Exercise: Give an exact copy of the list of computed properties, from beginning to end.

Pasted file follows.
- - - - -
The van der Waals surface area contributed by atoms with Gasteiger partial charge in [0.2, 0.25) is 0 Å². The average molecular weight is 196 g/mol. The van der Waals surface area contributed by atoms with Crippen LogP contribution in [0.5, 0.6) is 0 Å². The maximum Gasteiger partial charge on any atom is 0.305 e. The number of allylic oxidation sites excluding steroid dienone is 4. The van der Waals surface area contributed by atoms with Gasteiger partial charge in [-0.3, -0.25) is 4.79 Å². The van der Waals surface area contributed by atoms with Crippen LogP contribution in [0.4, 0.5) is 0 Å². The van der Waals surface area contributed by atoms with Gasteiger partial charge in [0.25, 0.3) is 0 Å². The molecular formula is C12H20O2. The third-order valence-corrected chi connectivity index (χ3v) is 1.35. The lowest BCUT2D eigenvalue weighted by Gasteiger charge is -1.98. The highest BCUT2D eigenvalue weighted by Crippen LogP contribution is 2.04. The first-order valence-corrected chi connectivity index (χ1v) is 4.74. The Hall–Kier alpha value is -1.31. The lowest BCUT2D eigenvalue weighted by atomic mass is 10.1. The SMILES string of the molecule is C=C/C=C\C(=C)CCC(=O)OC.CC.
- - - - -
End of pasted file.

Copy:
The van der Waals surface area contributed by atoms with Gasteiger partial charge in [0.2, 0.25) is 0 Å². The average molecular weight is 196 g/mol. The van der Waals surface area contributed by atoms with Crippen LogP contribution in [0.5, 0.6) is 0 Å². The maximum Gasteiger partial charge on any atom is 0.305 e. The number of allylic oxidation sites excluding steroid dienone is 4. The van der Waals surface area contributed by atoms with Gasteiger partial charge in [-0.3, -0.25) is 4.79 Å². The van der Waals surface area contributed by atoms with Crippen LogP contribution in [0.4, 0.5) is 0 Å². The van der Waals surface area contributed by atoms with Gasteiger partial charge in [0.25, 0.3) is 0 Å². The molecular formula is C12H20O2. The third-order valence-corrected chi connectivity index (χ3v) is 1.35. The lowest BCUT2D eigenvalue weighted by Gasteiger charge is -1.98. The highest BCUT2D eigenvalue weighted by Crippen LogP contribution is 2.04. The first-order valence-corrected chi connectivity index (χ1v) is 4.74. The Hall–Kier alpha value is -1.31. The lowest BCUT2D eigenvalue weighted by atomic mass is 10.1. The SMILES string of the molecule is C=C/C=C\C(=C)CCC(=O)OC.CC.